If you were already an employee of this company prior to going to Algeria, and they required you to go there as part of your job, then they would be responsible for paying your airfare for the trip.
However, if you started with this company as a new employee, and knew up front that going to Algeria was required to take this position, then you are the one who is responsible for the cost of the travel, unless you were actually making a permanent move to the new location. This would be no different if you agreed to take a job in California
or Texas or New York. If it were required that you make the travel as a condition of keeping your current employment, then the travel is at the employer's expense.
But if you take a new job, regardless of where that job is, you can only deduct the cost of the travel if you are making a permanent move to a new location. Part of the IRS
requirements on this are that you must have taken a new job and stayed in that job for a minimum of 39 weeks after making the move. Even if you had satisifed that particular requirement, if you made trips back and forth to the US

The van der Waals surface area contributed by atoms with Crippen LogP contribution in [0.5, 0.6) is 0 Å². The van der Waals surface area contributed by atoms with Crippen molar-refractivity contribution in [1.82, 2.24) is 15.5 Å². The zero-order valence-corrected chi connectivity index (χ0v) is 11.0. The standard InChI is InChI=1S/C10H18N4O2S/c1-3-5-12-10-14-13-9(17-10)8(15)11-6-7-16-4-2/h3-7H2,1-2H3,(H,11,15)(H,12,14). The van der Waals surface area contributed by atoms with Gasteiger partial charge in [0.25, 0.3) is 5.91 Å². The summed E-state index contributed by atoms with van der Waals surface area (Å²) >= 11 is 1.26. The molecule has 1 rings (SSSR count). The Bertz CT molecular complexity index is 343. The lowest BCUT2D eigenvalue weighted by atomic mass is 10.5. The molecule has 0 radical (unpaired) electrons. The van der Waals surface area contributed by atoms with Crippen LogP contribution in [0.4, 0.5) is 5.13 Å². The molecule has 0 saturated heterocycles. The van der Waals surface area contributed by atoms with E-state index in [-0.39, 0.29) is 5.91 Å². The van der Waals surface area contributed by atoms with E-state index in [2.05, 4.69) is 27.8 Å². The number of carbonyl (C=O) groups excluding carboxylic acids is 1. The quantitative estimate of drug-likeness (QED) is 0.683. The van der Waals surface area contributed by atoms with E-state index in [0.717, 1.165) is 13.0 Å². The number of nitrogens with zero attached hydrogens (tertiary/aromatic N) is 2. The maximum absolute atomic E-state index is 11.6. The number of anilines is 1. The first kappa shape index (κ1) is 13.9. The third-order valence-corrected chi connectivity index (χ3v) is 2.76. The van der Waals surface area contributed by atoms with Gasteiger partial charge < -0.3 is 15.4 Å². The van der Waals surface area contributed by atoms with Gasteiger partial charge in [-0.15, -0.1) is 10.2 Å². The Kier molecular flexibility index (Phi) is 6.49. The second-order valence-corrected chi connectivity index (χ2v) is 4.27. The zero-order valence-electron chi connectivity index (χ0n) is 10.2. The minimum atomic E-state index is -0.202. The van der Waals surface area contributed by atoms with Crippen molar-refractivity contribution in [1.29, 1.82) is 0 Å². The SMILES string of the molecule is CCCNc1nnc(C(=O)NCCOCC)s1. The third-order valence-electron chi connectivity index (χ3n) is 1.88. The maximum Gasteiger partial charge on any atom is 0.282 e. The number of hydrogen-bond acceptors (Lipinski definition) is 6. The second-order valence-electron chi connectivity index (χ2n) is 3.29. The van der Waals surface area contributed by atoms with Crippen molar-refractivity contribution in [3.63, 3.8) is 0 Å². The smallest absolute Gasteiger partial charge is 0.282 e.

during the time periods when you were not working, that would also be considered a personal
expense, as it was not required for you to come back to the US during the time you were not working.
The only bright side of this whole issue is the fact that at least you are only having to pay tax on the amount of this airfare, and did not actually have to pay for the airfare itself. I know it may not be much consolation, but unfortunately this just does not qualify for a deduction
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